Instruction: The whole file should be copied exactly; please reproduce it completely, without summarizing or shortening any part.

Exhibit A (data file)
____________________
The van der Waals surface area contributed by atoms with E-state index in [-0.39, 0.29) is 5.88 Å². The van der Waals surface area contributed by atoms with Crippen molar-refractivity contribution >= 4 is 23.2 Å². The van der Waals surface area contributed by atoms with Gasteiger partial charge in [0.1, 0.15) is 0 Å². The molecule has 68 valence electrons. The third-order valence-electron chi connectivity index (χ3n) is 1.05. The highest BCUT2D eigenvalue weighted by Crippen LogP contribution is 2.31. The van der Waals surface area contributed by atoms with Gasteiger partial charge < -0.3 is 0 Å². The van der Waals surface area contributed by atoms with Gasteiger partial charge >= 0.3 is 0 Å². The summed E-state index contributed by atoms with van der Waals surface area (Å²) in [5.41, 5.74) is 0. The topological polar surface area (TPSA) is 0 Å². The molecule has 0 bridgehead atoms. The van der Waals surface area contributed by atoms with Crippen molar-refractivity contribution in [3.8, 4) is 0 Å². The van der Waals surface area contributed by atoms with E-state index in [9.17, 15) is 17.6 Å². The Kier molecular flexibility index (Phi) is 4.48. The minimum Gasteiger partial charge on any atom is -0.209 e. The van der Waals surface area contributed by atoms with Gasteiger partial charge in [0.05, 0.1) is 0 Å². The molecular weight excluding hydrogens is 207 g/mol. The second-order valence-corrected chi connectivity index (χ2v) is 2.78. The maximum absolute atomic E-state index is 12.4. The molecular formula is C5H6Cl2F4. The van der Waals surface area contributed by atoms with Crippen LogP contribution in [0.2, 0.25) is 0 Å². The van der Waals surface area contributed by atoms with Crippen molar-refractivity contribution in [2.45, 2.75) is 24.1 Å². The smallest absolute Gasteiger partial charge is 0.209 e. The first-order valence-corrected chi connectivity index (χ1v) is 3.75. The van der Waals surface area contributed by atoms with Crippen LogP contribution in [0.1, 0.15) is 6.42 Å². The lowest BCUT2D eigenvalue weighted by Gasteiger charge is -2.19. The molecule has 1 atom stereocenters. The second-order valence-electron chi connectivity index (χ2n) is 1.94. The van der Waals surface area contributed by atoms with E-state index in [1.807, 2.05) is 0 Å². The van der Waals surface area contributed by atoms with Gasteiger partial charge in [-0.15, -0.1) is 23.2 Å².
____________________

The van der Waals surface area contributed by atoms with E-state index in [-0.39, 0.29) is 5.88 Å². The van der Waals surface area contributed by atoms with Crippen molar-refractivity contribution >= 4 is 23.2 Å². The van der Waals surface area contributed by atoms with Gasteiger partial charge in [0.1, 0.15) is 0 Å². The molecule has 68 valence electrons. The third-order valence-electron chi connectivity index (χ3n) is 1.05. The highest BCUT2D eigenvalue weighted by Crippen LogP contribution is 2.31. The van der Waals surface area contributed by atoms with Gasteiger partial charge < -0.3 is 0 Å². The van der Waals surface area contributed by atoms with Gasteiger partial charge >= 0.3 is 0 Å². The summed E-state index contributed by atoms with van der Waals surface area (Å²) in [5.41, 5.74) is 0. The topological polar surface area (TPSA) is 0 Å². The molecule has 0 bridgehead atoms. The van der Waals surface area contributed by atoms with Crippen molar-refractivity contribution in [3.8, 4) is 0 Å². The van der Waals surface area contributed by atoms with E-state index in [9.17, 15) is 17.6 Å². The Kier molecular flexibility index (Phi) is 4.48. The minimum Gasteiger partial charge on any atom is -0.209 e. The van der Waals surface area contributed by atoms with Gasteiger partial charge in [0.05, 0.1) is 0 Å². The molecular weight excluding hydrogens is 207 g/mol. The second-order valence-corrected chi connectivity index (χ2v) is 2.78. The maximum absolute atomic E-state index is 12.4. The molecular formula is C5H6Cl2F4. The van der Waals surface area contributed by atoms with Crippen LogP contribution in [0.2, 0.25) is 0 Å². The van der Waals surface area contributed by atoms with Crippen molar-refractivity contribution in [2.45, 2.75) is 24.1 Å². The smallest absolute Gasteiger partial charge is 0.209 e. The first-order valence-corrected chi connectivity index (χ1v) is 3.75. The van der Waals surface area contributed by atoms with Crippen LogP contribution in [0.1, 0.15) is 6.42 Å². The lowest BCUT2D eigenvalue weighted by Gasteiger charge is -2.19. The molecule has 1 atom stereocenters. The second-order valence-electron chi connectivity index (χ2n) is 1.94. The van der Waals surface area contributed by atoms with E-state index in [1.807, 2.05) is 0 Å². The van der Waals surface area contributed by atoms with Gasteiger partial charge in [-0.15, -0.1) is 23.2 Å².